Miller’s Gold Chlorination process was introduced by F.B. Miller. The refining process employs chlorine gas, which passed into molten gold covered with a layer of borax and silica, and reacts with most of metals present in the molten charge. Platinum group metals do not react. Basically, gold is slightly attacked in the first moments and all the chlorides formed rise to the surface and are removed with the layer of borax and silica until the viscosity of the layer is sufficient to remove them. During the process some chlorides are volatilized and pass out of the furnace. Once is complete the initial reaction, there is a fast generation of non-volatile compound called Miller Salt that must be removed from the surface of the molten charge. It is important to avoid the formation of gold chlorides in order to avoid losses. One solution is to the problem is to cover the molten charge with mixture composed by borax and silica.When the metallic gold is as fine as 99%, gold chloride is produced in the molten charge in high levels and starts to appear in high proportion in the fumes that must contact the slag. Essentially, the addition of chlorine gas is reduced step by step. The indication of the end of the process is given by a peculiar colour on a cold pipe held in the issuing fume. At this moment, the addition of chlorine is stopped and the final slag is removed and the gold is poured in a cast. The final purity of gold is 99.5 to 99.8% and the minor elements are silver and small quantities of copper.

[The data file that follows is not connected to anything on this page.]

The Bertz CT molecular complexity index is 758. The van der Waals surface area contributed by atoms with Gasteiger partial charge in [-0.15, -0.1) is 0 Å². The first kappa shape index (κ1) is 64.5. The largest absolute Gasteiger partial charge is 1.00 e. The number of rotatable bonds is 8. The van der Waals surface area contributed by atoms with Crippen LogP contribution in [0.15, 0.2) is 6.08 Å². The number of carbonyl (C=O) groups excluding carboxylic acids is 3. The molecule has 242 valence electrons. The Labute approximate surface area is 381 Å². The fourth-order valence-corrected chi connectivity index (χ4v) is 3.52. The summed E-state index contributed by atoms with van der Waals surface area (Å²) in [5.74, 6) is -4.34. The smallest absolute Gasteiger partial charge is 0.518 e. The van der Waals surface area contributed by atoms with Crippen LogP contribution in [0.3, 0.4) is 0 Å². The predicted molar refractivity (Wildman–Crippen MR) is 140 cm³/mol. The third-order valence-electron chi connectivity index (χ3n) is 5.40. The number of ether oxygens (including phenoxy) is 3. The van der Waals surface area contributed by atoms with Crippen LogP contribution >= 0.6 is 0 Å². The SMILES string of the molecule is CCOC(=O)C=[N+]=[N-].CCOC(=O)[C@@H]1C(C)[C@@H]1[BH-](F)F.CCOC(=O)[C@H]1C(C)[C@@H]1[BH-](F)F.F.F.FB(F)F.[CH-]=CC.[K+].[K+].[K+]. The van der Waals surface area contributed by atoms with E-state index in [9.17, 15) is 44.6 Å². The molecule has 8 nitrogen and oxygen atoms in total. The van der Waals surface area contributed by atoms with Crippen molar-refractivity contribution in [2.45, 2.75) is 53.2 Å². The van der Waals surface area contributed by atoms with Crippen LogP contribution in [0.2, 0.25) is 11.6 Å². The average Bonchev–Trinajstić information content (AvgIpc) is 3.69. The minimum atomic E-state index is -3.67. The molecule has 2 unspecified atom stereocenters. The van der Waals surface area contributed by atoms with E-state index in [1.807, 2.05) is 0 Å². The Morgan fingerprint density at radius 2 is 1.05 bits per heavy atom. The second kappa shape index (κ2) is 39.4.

It has been noted that the slag may content 1-2% of gold as small beads and tiny particles of gold produced by the reaction of chlorine gas and the molten charge. Usually, the gold is recovered by adding sodium carbonate to the molten charge. The best point of addition is over the slag, but the final decision depends on the experience of the operator. During the process, part of the silver is reduced due to the reaction between silver chloride and sodium carbonate, and the metallic product goes to the bottom. The product is retreated again and the silver trapped into the slag is treated separately. In order to optimize the process, some variations were introduced initially, but their results were not satisfactory. One of these changes was to add air after chlorine in order to oxidized part of the base metals.
With E.B. Miller’s Gold Chlorination Process of refining impure gold with chlorine gas (patented in Britain in 1867)